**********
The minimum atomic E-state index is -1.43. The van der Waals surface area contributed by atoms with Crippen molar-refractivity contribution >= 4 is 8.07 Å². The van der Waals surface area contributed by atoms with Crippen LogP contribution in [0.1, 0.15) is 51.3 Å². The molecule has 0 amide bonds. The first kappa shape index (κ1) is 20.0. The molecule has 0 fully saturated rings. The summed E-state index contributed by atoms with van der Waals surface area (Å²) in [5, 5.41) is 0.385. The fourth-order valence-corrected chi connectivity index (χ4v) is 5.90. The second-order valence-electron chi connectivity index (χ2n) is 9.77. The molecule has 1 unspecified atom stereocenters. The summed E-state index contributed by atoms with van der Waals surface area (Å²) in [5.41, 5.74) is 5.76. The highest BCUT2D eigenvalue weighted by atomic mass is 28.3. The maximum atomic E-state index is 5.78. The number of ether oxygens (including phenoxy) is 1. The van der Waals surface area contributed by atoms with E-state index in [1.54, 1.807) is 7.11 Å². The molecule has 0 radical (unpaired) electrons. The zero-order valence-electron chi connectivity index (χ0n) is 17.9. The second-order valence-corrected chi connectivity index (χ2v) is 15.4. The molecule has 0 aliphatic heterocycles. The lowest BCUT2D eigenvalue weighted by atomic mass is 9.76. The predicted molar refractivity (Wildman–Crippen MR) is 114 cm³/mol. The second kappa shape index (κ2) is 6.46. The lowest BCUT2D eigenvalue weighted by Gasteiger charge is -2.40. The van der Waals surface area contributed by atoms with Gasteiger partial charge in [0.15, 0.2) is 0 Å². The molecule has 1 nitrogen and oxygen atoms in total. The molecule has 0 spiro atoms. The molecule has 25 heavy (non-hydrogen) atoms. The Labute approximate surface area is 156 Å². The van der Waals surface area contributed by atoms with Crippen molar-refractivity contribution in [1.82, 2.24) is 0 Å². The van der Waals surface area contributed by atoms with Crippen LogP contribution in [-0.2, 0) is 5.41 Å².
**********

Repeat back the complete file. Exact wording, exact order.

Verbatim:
The minimum atomic E-state index is -1.43. The van der Waals surface area contributed by atoms with Crippen molar-refractivity contribution >= 4 is 8.07 Å². The van der Waals surface area contributed by atoms with Crippen LogP contribution in [0.1, 0.15) is 51.3 Å². The molecule has 0 amide bonds. The first kappa shape index (κ1) is 20.0. The molecule has 0 fully saturated rings. The summed E-state index contributed by atoms with van der Waals surface area (Å²) in [5, 5.41) is 0.385. The fourth-order valence-corrected chi connectivity index (χ4v) is 5.90. The second-order valence-electron chi connectivity index (χ2n) is 9.77. The molecule has 1 unspecified atom stereocenters. The summed E-state index contributed by atoms with van der Waals surface area (Å²) in [5.41, 5.74) is 5.76. The highest BCUT2D eigenvalue weighted by atomic mass is 28.3. The maximum atomic E-state index is 5.78. The number of ether oxygens (including phenoxy) is 1. The van der Waals surface area contributed by atoms with E-state index in [1.54, 1.807) is 7.11 Å². The molecule has 0 radical (unpaired) electrons. The zero-order valence-electron chi connectivity index (χ0n) is 17.9. The second-order valence-corrected chi connectivity index (χ2v) is 15.4. The molecule has 0 aliphatic heterocycles. The lowest BCUT2D eigenvalue weighted by atomic mass is 9.76. The predicted molar refractivity (Wildman–Crippen MR) is 114 cm³/mol. The second kappa shape index (κ2) is 6.46. The lowest BCUT2D eigenvalue weighted by Gasteiger charge is -2.40. The van der Waals surface area contributed by atoms with Gasteiger partial charge in [0.15, 0.2) is 0 Å². The molecule has 1 nitrogen and oxygen atoms in total. The molecule has 0 spiro atoms. The molecule has 25 heavy (non-hydrogen) atoms. The Labute approximate surface area is 156 Å². The van der Waals surface area contributed by atoms with Crippen molar-refractivity contribution in [1.82, 2.24) is 0 Å². The van der Waals surface area contributed by atoms with Crippen LogP contribution in [-0.2, 0) is 5.41 Å².